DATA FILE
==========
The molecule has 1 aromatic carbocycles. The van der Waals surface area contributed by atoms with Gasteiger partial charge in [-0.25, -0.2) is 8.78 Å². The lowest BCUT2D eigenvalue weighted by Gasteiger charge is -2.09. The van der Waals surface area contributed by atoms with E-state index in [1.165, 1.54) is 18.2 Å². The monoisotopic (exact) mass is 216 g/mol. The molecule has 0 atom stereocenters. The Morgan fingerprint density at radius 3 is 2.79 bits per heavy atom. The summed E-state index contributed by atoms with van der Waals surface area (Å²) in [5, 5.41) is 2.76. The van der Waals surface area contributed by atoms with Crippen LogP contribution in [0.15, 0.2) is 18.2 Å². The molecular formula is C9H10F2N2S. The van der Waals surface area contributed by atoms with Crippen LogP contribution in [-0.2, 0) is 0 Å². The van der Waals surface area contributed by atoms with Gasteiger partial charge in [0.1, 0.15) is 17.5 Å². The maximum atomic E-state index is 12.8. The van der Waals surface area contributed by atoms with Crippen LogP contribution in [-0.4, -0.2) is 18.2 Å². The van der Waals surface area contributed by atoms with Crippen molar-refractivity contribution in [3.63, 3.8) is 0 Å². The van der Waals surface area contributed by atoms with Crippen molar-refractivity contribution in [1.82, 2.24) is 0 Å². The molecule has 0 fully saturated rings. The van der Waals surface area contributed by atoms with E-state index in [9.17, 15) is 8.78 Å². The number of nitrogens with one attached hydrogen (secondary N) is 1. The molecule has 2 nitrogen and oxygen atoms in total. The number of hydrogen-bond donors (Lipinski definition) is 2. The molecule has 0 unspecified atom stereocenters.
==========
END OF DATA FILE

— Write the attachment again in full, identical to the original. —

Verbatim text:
The molecule has 1 aromatic carbocycles. The van der Waals surface area contributed by atoms with Gasteiger partial charge in [-0.25, -0.2) is 8.78 Å². The lowest BCUT2D eigenvalue weighted by Gasteiger charge is -2.09. The van der Waals surface area contributed by atoms with E-state index in [1.165, 1.54) is 18.2 Å². The monoisotopic (exact) mass is 216 g/mol. The molecule has 0 atom stereocenters. The Morgan fingerprint density at radius 3 is 2.79 bits per heavy atom. The summed E-state index contributed by atoms with van der Waals surface area (Å²) in [5, 5.41) is 2.76. The van der Waals surface area contributed by atoms with Crippen LogP contribution in [0.15, 0.2) is 18.2 Å². The molecular formula is C9H10F2N2S. The van der Waals surface area contributed by atoms with Crippen LogP contribution in [-0.2, 0) is 0 Å². The van der Waals surface area contributed by atoms with Gasteiger partial charge in [0.1, 0.15) is 17.5 Å². The maximum atomic E-state index is 12.8. The van der Waals surface area contributed by atoms with Crippen LogP contribution in [-0.4, -0.2) is 18.2 Å². The van der Waals surface area contributed by atoms with Crippen molar-refractivity contribution in [3.63, 3.8) is 0 Å². The van der Waals surface area contributed by atoms with Crippen molar-refractivity contribution in [1.82, 2.24) is 0 Å². The molecule has 0 fully saturated rings. The van der Waals surface area contributed by atoms with E-state index in [9.17, 15) is 8.78 Å². The number of nitrogens with one attached hydrogen (secondary N) is 1. The molecule has 2 nitrogen and oxygen atoms in total. The number of hydrogen-bond donors (Lipinski definition) is 2. The molecule has 0 unspecified atom stereocenters.